Friday, April 27, 2012

Why the Richies and Their Republican Stooges Love Recessions

I saw a thing on TV last night about a company that's buying up foreclosed homes dirt-cheap, fixing them up, and renting them out. Basically, they're making a bunch of money capitalizing on working Americans' misfortunes at both ends: first by buying homes Americans have lost to foreclosure, second by renting them to Americans who can no longer buy homes because of poor credit, often caused by losing good jobs -- and the foreclosures that resulted from those job losses. In other words, the richies are doing well during the recession, and will do even better when it ends. You may be hurt by this entire economic roller-coaster thing, but don't think for a second that the 1% dislikes it. In many ways, boom-bust cycles are good, not bad, for the people at the top of the world's economic pyramid.

The company you work for has problems. You get laid off. Sucks to be you. But Mitt Romney's friends at Bain Capital and similar firms see that company as an acquisition candidate they can pick up on the cheap. So they do. And they jack its balance sheet by laying off your cousin Larry and six other guys you know from church. Suddenly it sucks to be any or all of you. 

But  Bain is either going to recapitalize the company and sell it at a profit, sell off pieces of it that may be worth more than the whole, shift some of the remaining jobs to China or do other razzle-dazzle tricks that will increase the company's "worth" in the Wall Street sense, but which may not have anything to do with its underlying value, a concept that only participatory economics believers seem to understand these days.

And at worst, Bain can wait until the recession abates and sell the company then. And maybe, just maybe, you'll get your old job back -- but at $12 an hour instead of $24. 

So the richies do well. And you, my friend, are screwed.

And often, the people in the Mexican or Chinese plant where the job you once held moved to are screwed, too, when the richies who bought the company find cheaper labor in Vietnam or Laos or Swaziland. 

We all love to see people move from total poverty up to $2 or even a munificent $4 a day, but at the same time life gets real rough for Americans who don't have college degrees -- and with the continued outsourcing of office work to India and The Philippines, Americans with college degrees aren't safe, either. 

And every time the cycle comes around, more houses move from owner-occupied to richie-owned rentals, and a few million more "good" jobs (the kind that provide a living wage, health insurance, and paid vacations) go away and get replaced with retail or service jobs that will barely pay rent and utilities for a two bedroom apartment. Let alone food or clothing. That takes a second job. And medical care? Two or three MORE jobs, maybe five or six with a pre-existing condition (or children).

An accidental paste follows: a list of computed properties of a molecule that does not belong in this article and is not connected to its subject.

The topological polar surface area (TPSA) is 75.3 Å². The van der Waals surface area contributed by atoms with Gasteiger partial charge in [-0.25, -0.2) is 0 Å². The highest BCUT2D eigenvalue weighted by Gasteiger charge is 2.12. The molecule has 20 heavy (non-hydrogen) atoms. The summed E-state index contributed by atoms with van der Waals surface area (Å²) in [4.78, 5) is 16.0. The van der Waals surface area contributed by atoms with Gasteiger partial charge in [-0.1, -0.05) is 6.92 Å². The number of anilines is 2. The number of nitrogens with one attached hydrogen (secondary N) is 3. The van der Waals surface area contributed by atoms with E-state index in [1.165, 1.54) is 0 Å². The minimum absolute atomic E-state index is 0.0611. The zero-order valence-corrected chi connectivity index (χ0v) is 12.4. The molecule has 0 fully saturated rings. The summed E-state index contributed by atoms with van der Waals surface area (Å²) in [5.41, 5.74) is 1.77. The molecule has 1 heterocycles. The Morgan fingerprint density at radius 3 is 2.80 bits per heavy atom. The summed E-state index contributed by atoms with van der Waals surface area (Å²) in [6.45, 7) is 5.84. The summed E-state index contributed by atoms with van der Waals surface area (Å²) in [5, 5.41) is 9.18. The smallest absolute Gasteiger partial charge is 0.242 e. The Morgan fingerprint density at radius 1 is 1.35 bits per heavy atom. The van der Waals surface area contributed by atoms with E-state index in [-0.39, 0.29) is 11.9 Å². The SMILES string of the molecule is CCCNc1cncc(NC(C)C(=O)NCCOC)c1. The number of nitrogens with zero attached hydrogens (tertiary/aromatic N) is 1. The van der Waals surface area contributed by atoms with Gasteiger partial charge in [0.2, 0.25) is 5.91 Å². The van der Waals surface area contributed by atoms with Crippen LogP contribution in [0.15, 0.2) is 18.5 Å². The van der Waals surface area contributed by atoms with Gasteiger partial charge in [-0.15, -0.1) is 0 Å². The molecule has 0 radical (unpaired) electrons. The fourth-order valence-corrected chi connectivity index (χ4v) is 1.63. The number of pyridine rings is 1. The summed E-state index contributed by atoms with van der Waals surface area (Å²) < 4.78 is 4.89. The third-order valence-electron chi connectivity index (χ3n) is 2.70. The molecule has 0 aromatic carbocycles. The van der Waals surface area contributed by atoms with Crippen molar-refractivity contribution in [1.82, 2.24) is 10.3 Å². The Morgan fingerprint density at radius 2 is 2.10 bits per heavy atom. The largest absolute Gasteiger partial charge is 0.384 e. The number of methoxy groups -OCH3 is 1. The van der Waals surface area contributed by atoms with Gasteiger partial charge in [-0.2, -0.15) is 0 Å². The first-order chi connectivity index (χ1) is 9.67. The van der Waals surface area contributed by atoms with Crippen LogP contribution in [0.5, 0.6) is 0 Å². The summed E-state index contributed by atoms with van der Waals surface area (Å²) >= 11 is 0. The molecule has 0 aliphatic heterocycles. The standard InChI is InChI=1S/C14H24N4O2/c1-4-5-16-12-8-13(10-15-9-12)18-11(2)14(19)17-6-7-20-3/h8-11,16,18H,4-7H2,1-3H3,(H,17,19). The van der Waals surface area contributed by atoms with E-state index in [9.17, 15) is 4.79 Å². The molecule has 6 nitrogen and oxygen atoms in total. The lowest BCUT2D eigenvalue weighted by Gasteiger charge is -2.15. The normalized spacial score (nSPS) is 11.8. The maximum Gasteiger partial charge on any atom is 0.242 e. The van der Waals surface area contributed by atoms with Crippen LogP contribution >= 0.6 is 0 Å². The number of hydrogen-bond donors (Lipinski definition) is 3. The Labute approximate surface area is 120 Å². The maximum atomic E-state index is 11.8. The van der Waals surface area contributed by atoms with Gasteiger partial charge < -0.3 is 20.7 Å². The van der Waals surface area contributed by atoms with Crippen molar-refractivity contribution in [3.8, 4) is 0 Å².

The only thing that breaks this cycle is fear. The 1% need to be scared that Americans will become communists and shoot or guillotine all the rich people -- or won't fight a war with a nasty foreign  power to keep the richies' stuff safe. Then, and only then, do the richies grudgingly treat the working people better.

What's our next move?

We Americans have been losing to the richies for about forty years now. In my parents' time it was unusual for a wife to work full-time. Husbands' incomes floated the entire household. And jobs were easy to find. Businesses put "Help Wanted" signs in their windows, and if you seemed like a decent person they'd give you a chance and maybe even train you. 

Now? More people per household work. And (sadly) we have way too many one-adult households. We have cuter gadgets and cars that don't need to be tuned up as often as in The Old Days, but the number of hours we work per household has increased far beyond the value of the new toys. 

We are losing the class war.

But maybe we have just begun to fight.

The Occupy movement is an opening salvo that is now dying out. Expect to see something less non-violent replace it before long, especially if Republicans win more than a little in the November elections and put their anti-worker programs into effect. 

And that Occupy-replacement movement will get beaten down, only to be replaced by an even stronger and more violent reaction to the Republican ruination. And sooner or later, either because a strong (and probably NOT benevolent) leader emerges or simply out of spontaneous disgust with how things are going, there will be an American Spring.

So far, the Arab Spring isn't working out all that well. Do we want something like that here?

If you are either wealthy or someone who, as a Republican or Tea Party person, does the 1%'s bidding, you may want to think very carefully about what you are doing to America. 

You may even want to start investing in this country instead of looting it. 

Doing anything else helps produce a positive feedback loop, and you really don't want that to happen -- unless you are suicidal, which for all I know you very well may be.


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